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Newshub and NZ Herald report Misleading Garbage about ACT's van Veldon not following Treasury advice

In their rush to discredit the new government (which our MainStream Media regard as illegitimate and having no right to enact the democratic will of voters) the NZ Herald and Newshub are arguing ACT's Deputy Leader Brooke van Veldon is not following Treasury advice regarding the coalition's desire to repeal Fair Pay Agreements.

"Fair Pay Agreements: Leaked Cabinet paper reveals Workplace Relations Minister Brooke van Velden at odds with official [Treasury] advice" screamed Newshub, adding van Veldon was soon to undermine the employment of "women, Māori & Pasifika and young people". Meanwhile, the NZ Herald hysterically screamed, "Government shaken by leak of Cabinet paper, criticising urgent repeal of law to lift wages, conditions of low-paid workers"

Not true. The NZ Herald & Newshub should have done proper reporting & spoken to the Treasury Secretary, Caralee McLiesh, about whether or not her advice has been followed by ACT Deputy Leader. Caralee is an economics coauthor of Andrei Shleifer at Harvard University. He states (see reference below), "Heavier regulation of labor [which includes collective representation by unions] is associated with lower labor force participation and higher unemployment of the young". There is no way Caralee would ever have advised Cabinet that Labour's Fair Pay Agreement regulations would unambiguously produce the opposite effects. Shame on the NZ Herald. Shame on Newshub.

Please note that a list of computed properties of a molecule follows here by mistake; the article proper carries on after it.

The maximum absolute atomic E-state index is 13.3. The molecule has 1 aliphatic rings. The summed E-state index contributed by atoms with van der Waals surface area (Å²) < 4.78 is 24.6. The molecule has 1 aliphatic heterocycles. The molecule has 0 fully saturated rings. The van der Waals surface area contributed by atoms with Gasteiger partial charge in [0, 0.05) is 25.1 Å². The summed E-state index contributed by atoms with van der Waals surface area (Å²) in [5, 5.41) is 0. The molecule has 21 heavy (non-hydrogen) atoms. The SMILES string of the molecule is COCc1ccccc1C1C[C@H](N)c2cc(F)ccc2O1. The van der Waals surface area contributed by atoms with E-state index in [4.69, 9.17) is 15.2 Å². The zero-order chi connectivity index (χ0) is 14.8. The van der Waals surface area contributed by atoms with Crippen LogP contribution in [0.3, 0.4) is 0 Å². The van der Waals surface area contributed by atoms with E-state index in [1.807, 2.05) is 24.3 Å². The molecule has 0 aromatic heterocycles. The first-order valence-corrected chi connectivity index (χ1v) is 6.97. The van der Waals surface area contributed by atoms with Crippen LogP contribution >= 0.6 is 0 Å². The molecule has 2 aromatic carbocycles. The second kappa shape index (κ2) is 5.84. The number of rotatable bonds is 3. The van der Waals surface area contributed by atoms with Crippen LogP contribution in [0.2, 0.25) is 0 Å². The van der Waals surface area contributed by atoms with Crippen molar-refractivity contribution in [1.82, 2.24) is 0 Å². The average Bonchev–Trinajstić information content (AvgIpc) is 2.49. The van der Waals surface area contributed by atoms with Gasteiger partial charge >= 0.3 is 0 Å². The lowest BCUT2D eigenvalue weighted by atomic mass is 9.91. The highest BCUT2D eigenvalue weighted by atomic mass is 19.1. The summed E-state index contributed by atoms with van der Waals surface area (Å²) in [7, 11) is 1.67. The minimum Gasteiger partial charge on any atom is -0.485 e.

More generally, any competent Treasury would never advise a government that strengthening sector-wide union power would for sure be beneficial to the economy & low wage groups. Debate has raged across thousands of articles for decades as to whether or not unions - especially the sectoral ones which were empowered by Labour - are good or bad for efficiency and equity. There are a ton of reasons in theory why unions may increase unemployment of low income workers, decrease productivity and increase the cost-of-living. Identifying the real-world effects of unions has been difficult since they are classified in economics as being an institution - and institutions tend to change only slowly over time. Furthermore, measuring the precise characteristics of institutions is fraught. (By contrast, measuring a variable like a stock price is simple by comparison, making empirical work easier).



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